Two weeks ago, I wrote about how Gatsby can now publish content in under 1 second, even on 10k+ page sites — through an architecture we call Reactive Site Generation (RSG).
Gatsby’s data layer is the reason we can get such good build performance. This has been a key part of our architecture since the very beginning, though it’s not always well understood. In this article, I’m going to take you through how the data layer works, how it helps us rebuild sites up to 20x faster than traditional SSGs, and how we’re continuing to make it even more powerful.
How Gatsby’s Data Layer Works
Gatsby’s data layer (exposed via a standardized GraphQL API) syncs data from any content source (such as Contentful, WordPress, Shopify) into the Gatsby DB (powered by LMDB — the fastest embedded Node.js database), giving you access to a real-time stream of data changes and an embedded cache of your site’s data.
Gatsby builds and rebuilds pages by rapidly performing three steps:
- Synchronize. source plugins synchronize updated data from APIs into the embedded Gatsby DB
- A CMS, like Contentful, invokes a webhook and the source plugin(s) keep this state up-to-date
- Invalidate. Invalidated page queries are run against the embedded Gatsby DB
- Gatsby uses the site’s dependency graph to invalidate pages based on data changes
- Render. Gatsby’s page engine uses the query results to render HTML
- The Gatsby build process builds only what changed, no more and no less
Gatsby’s data layer makes rebuilds precise and efficient. This is how we can publish CMS changes to the CDN in one second — even for very large sites.
The data layer also enables the embedded Gatsby DB, which is how we speed up building large numbers of pages.
Let’s see how build speeds compare to frameworks without a data layer.
Benchmarking Gatsby vs Next.js SSG
I created a small benchmark to compare the performance of Gatsby’s embedded data approach to directly fetching from a remote CMS API — what’s supported in lower-level frameworks without a data layer.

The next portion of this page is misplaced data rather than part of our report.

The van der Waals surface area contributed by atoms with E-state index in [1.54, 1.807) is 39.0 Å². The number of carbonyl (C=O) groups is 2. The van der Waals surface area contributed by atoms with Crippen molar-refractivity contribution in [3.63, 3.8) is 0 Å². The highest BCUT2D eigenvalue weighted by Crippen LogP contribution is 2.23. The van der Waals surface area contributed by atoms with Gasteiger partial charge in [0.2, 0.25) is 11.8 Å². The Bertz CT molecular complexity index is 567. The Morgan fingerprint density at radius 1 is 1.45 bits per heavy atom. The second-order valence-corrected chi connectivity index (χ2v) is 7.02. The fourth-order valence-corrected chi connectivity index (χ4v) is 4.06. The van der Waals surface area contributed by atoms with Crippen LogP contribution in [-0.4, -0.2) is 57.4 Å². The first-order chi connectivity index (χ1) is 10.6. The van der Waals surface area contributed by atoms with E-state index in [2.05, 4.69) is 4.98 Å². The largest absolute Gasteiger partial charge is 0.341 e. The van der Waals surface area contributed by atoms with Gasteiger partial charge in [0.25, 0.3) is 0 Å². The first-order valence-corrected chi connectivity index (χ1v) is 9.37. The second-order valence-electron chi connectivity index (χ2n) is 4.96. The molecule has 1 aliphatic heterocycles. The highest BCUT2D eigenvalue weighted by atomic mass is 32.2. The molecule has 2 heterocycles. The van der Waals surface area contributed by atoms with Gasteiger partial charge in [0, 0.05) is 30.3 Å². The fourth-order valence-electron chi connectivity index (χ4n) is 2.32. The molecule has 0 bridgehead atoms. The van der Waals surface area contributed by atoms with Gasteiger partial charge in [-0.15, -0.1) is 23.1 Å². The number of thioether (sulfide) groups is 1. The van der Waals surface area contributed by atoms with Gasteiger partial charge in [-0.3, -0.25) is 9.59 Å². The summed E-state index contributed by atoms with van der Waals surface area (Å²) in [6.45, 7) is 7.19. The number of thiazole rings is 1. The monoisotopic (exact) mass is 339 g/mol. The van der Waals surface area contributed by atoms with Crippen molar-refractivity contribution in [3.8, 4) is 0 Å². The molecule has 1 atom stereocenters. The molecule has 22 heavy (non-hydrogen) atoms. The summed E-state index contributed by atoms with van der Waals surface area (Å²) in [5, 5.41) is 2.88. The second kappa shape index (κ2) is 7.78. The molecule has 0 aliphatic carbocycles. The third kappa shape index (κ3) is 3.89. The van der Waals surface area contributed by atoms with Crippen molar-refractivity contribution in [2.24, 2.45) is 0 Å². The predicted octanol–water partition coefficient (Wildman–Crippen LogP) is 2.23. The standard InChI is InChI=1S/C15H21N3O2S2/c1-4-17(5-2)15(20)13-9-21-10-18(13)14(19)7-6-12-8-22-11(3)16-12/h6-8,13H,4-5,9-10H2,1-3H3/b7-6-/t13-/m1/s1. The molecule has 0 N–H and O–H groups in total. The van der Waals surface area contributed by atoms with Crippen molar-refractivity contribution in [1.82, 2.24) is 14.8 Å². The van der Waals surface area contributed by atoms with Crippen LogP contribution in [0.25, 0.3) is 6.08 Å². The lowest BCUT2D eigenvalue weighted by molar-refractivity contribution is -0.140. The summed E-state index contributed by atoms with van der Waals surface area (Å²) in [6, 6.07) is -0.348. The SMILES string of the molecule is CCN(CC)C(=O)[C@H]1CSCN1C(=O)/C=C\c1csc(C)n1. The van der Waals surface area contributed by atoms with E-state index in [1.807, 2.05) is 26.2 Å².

For the framework, I choose Next.js (though the results would be similar for any SSG/SSR framework). For the CMS backend, I chose WordPress, hosted on Pantheon with the WPGraphQL plugin.
I used both Next.js’ and Gatsby’s default WordPress starter, and then ran the Gatsby and Next build commands on my M1 Pro MacBook.
I tested the benchmark Gatsby and Next.js sites with 1000, 5000, and then 10,000 blog posts and timed how long the pages take to be rebuilt after I make a CSS change to the blog post page template. The builds are all “warm” meaning all caches have had a chance to fill to replicate the normal build environment on CI.
Large sites can build 20x faster with Gatsby
Here are the results:
|1000 Pages||5000 Pages||10,000 Pages|
|Next.js SSG||40s||335s (5:35)||500s (8:20)|
And in chart form
Why the 20x speed difference? With the data layer, Gatsby can rebuild each page without needing to go back to WordPress. At the start of a build, Gatsby does a quick check (~500ms) with WordPress to see if any data has changed, and then goes straight to building.
Low-level frameworks like Next.js don’t have data layers. So every time they build a page, they must return to the source of truth over and over to revalidate their data. So even for simple CSS changes, Next.js needs to call WordPress 10k times, once for each page.
The 20x difference in speed between Gatsby and Next.js is simply Gatsby making 9,999 fewer API calls than Next.js.
Fewer API calls mean the Gatsby build speed is CPU-bound — Gatsby saturates my laptop’s 8 cores, rendering pages at around 1200 pages / second. The Next.js build speed is bounded by the speed of the remote API so can only render at around 20 pages / second.
The larger the site, the more site operations are dominated by the weight of data operations. The more data, the more the speed of Gatsby’s embedded data cache shines.